The family of pigeons that have made my windowsill their permanent home have been unusually noisy this morning with their hoarse gruff and grunts. Grabbing the house keys, phone and wallet I am greeted with a cold gust of wind as soon as I open the front door. Zipping up my jacket, I walk down 18th Main and take a left on the by-lane towards the park. This morning is chillier and windier than the usual monsoon days. At the end of the lane, I turn left again and start walking up 17th Main towards 100 Feet Road to meet a friend for breakfast at The Ants Café.
A lone cuckoo is singing in tandem with the Oranges vendor pushing his cart in front of me and calling out his wares. The branches of the Gulmohar, Ashoka and Coconut trees on the road side are swaying in the gusty wind with droplets of water falling from the leaves onto the pedestrians below. The trees look vibrant and fresh and the few dried long leaves holding onto the ends of the branches give an impression of Wisteria, albeit less colourful. A group of school girls in brown chequered skirts and beige shirts tug along their heavy backpacks and lunch boxes. One small girl, the youngest in the group, is all teary eyed pleading to a slightly elder girl to not take her to school. Looking at her, I am reminded of how I too as a child, used to cry every morning before the school bus arrived.
A woman in a red and yellow sari with neatly braided hair adorned with jasmine flowers crosses the road and my eyes catch her visibly turmeric yellow palms and ear lobes. This custom here in South India had quite often baffled me initially but slowly it has become a routine sight. Few motorbikes and cars pass by me as I reach the HAL Community Park. The grocery and vegetable shop opposite the park are just opening up and young shop boys are carrying out mats, buckets and water containers to be displayed outside the shop. The vegetable vendor is busy sprinkling water on the tomatoes to clean them up alongside issuing orders to the delivery man unloading the fresh stock of vegetables from the pickup truck parked outside. People still prefer shopping for groceries and fresh vegetables from the neighbourhood stores rather than supermarkets in this part of the world and sights like these are quite common across the country.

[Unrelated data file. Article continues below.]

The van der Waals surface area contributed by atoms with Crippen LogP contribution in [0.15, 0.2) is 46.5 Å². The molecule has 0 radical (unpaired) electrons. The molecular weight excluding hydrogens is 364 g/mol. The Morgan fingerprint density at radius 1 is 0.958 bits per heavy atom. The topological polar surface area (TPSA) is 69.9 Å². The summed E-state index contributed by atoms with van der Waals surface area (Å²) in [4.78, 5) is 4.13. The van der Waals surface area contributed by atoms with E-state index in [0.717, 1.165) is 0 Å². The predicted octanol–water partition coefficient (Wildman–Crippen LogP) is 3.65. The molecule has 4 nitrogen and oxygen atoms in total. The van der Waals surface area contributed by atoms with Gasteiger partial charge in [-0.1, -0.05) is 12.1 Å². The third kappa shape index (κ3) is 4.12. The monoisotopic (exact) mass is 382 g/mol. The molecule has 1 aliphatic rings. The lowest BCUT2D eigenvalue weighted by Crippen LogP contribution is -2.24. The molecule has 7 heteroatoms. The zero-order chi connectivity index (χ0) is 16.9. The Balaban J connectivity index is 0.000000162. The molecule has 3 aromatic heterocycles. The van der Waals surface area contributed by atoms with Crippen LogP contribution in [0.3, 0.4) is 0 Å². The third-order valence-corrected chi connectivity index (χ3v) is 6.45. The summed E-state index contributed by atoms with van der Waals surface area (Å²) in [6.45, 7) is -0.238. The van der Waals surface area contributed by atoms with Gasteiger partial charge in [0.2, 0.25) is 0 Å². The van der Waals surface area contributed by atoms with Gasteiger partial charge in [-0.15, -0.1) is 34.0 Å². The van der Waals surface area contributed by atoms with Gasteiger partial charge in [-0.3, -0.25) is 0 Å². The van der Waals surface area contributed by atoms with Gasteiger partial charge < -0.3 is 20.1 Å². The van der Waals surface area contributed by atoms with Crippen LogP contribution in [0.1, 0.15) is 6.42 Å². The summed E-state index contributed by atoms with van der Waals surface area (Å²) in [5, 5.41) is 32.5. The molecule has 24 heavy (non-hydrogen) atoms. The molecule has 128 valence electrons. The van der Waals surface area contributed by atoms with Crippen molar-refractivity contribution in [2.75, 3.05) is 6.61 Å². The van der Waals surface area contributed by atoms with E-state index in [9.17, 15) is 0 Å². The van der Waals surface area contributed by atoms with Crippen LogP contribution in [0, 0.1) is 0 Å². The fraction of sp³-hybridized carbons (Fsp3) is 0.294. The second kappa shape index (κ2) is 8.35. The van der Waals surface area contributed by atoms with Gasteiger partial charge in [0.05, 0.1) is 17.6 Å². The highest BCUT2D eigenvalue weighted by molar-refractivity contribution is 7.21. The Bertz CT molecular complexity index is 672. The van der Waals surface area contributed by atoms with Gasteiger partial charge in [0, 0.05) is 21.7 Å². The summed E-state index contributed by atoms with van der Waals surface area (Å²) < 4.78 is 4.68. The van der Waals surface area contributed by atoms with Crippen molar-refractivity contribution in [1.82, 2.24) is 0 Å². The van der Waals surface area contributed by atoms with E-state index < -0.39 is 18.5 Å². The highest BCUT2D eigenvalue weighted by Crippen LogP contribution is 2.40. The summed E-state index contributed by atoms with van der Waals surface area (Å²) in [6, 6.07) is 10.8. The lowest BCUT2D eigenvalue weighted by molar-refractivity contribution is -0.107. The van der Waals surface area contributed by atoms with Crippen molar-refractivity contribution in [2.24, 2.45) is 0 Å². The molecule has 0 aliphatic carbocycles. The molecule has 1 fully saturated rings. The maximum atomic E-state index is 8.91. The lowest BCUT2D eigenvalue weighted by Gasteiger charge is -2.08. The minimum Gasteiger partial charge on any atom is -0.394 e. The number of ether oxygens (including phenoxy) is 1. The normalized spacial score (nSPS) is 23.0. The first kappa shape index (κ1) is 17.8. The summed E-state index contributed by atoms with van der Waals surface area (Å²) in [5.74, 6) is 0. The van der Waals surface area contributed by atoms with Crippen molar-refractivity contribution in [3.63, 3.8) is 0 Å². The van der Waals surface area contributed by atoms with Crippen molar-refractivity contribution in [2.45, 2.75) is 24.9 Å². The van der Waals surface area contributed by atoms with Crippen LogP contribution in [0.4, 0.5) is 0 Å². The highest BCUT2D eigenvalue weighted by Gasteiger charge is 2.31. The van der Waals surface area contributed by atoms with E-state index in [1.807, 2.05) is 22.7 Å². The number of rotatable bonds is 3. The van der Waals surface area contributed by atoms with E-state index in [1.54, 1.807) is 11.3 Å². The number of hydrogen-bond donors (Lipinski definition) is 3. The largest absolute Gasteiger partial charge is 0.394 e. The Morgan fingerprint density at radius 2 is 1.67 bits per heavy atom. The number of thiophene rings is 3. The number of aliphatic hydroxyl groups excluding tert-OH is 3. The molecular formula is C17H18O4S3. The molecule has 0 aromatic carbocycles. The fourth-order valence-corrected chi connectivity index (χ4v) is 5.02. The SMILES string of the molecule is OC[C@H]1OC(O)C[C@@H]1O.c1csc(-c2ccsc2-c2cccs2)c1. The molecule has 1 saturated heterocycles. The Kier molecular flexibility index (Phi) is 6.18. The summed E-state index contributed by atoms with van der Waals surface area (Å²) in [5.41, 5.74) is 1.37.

The park on my left has a few early morning walkers. A man, busy talking on his cell phone, stands outside the park gate with his Dalmatian. Inside the park, a young girl in black track-pants and bright pink jacket with an iPod plugged to her ears hurries past the group of old women taking a leisurely walk. Few older men are sitting huddled up at the gazebo in the centre of the park observing another man in the middle of the circle displaying some yoga postures. Two children are swinging and giggling in the play area which is otherwise deserted with wet sandbox, see-saws and slides.
I take a right after the park and reach the junction of 15th and 16th Main. The Ganesh temple at the corner of the street has just opened for the morning prayers. An old lady sweeps off the standing water from the steps and courtyard inside the complex. The head priest lights the diya and waves a bunch of Sandalwood incense sticks all over the idol. A younger priest meanwhile is busy decorating the idol with garlands of Marigold, Jasmines and Roses. A lone man stands with folded hands outside the sanctum sanctorum with a backpack on this shoulders, waiting for the priests to finish their rituals.
Ahead of me the road has a blind bend towards the right and as soon as I turn the corner, I can see a commotion of vehicles. A woman in the driver’s seat of a Hyundai Indica learner’s car is struggling to get the ignition going and seems to be stuck in the middle of the narrow lane. The instructor seated next to her is guiding patiently on what do to. Behind, a water tanker, two cars and a motorbike are constantly blaring their horns in agitation. I wait for about 5 minutes for the commotion to subside and then decide to meander my way through it. I see a half open manhole on the right of the car and jump over it, almost bumping into a young boy in white karate dress and yellow belt on his bicycle who has been invisible all this while behind the car. Catching my balance, I straighten up and carry on walking along the lane and then turn right to another by-lane. The cacophony of vehicles is now far behind.
Soft notes from a wind chime catch my attention and I follow the sound to an upper level balcony of the bungalow on my left. The pink butterflies of the wind chime dances in the wind along with the fluttering string of Tibetan prayer flags next to it. An old man, sitting underneath it is reading the morning newspapers and sipping on his chai. My focus is broken by the familiar voice of my friend standing below the café a little ahead. A flash of smile and a warm hug later, we both head upstairs for an inviting English breakfast.
## Note: This was part of the assignment for the Travel Writing Course at MatadorU